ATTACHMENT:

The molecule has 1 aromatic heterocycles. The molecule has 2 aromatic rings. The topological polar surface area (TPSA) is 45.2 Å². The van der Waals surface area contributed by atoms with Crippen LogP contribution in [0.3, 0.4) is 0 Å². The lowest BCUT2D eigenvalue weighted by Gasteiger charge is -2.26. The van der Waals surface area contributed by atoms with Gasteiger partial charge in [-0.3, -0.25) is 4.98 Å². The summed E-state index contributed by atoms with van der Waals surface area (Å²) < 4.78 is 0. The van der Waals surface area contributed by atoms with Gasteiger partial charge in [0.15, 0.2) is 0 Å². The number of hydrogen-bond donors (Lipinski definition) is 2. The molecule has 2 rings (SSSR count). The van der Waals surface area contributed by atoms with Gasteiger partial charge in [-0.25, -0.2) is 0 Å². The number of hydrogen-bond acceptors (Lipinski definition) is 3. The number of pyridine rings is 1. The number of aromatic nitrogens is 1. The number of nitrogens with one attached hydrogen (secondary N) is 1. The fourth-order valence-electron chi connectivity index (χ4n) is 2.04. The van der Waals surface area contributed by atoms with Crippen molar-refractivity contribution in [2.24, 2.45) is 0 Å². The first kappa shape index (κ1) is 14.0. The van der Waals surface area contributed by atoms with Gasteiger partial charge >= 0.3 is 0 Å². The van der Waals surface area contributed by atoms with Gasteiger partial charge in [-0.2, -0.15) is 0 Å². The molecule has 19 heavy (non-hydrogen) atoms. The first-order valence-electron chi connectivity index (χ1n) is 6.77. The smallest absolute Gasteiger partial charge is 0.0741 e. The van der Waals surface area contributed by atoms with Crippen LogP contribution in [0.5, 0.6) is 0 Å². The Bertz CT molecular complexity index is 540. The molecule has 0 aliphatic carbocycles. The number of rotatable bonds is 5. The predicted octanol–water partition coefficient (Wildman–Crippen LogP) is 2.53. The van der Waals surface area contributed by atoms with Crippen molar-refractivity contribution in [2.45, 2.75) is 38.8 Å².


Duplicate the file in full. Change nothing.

The molecule has 1 aromatic heterocycles. The molecule has 2 aromatic rings. The topological polar surface area (TPSA) is 45.2 Å². The van der Waals surface area contributed by atoms with Crippen LogP contribution in [0.3, 0.4) is 0 Å². The lowest BCUT2D eigenvalue weighted by Gasteiger charge is -2.26. The van der Waals surface area contributed by atoms with Gasteiger partial charge in [-0.3, -0.25) is 4.98 Å². The summed E-state index contributed by atoms with van der Waals surface area (Å²) < 4.78 is 0. The van der Waals surface area contributed by atoms with Gasteiger partial charge in [0.15, 0.2) is 0 Å². The number of hydrogen-bond donors (Lipinski definition) is 2. The molecule has 2 rings (SSSR count). The van der Waals surface area contributed by atoms with Gasteiger partial charge in [-0.25, -0.2) is 0 Å². The number of hydrogen-bond acceptors (Lipinski definition) is 3. The number of pyridine rings is 1. The number of aromatic nitrogens is 1. The number of nitrogens with one attached hydrogen (secondary N) is 1. The fourth-order valence-electron chi connectivity index (χ4n) is 2.04. The van der Waals surface area contributed by atoms with Crippen molar-refractivity contribution in [2.24, 2.45) is 0 Å². The first kappa shape index (κ1) is 14.0. The van der Waals surface area contributed by atoms with Gasteiger partial charge >= 0.3 is 0 Å². The van der Waals surface area contributed by atoms with Gasteiger partial charge in [-0.2, -0.15) is 0 Å². The molecule has 19 heavy (non-hydrogen) atoms. The first-order valence-electron chi connectivity index (χ1n) is 6.77. The smallest absolute Gasteiger partial charge is 0.0741 e. The van der Waals surface area contributed by atoms with Crippen LogP contribution in [0.5, 0.6) is 0 Å². The Bertz CT molecular complexity index is 540. The molecule has 0 aliphatic carbocycles. The number of rotatable bonds is 5. The predicted octanol–water partition coefficient (Wildman–Crippen LogP) is 2.53. The van der Waals surface area contributed by atoms with Crippen molar-refractivity contribution in [2.45, 2.75) is 38.8 Å².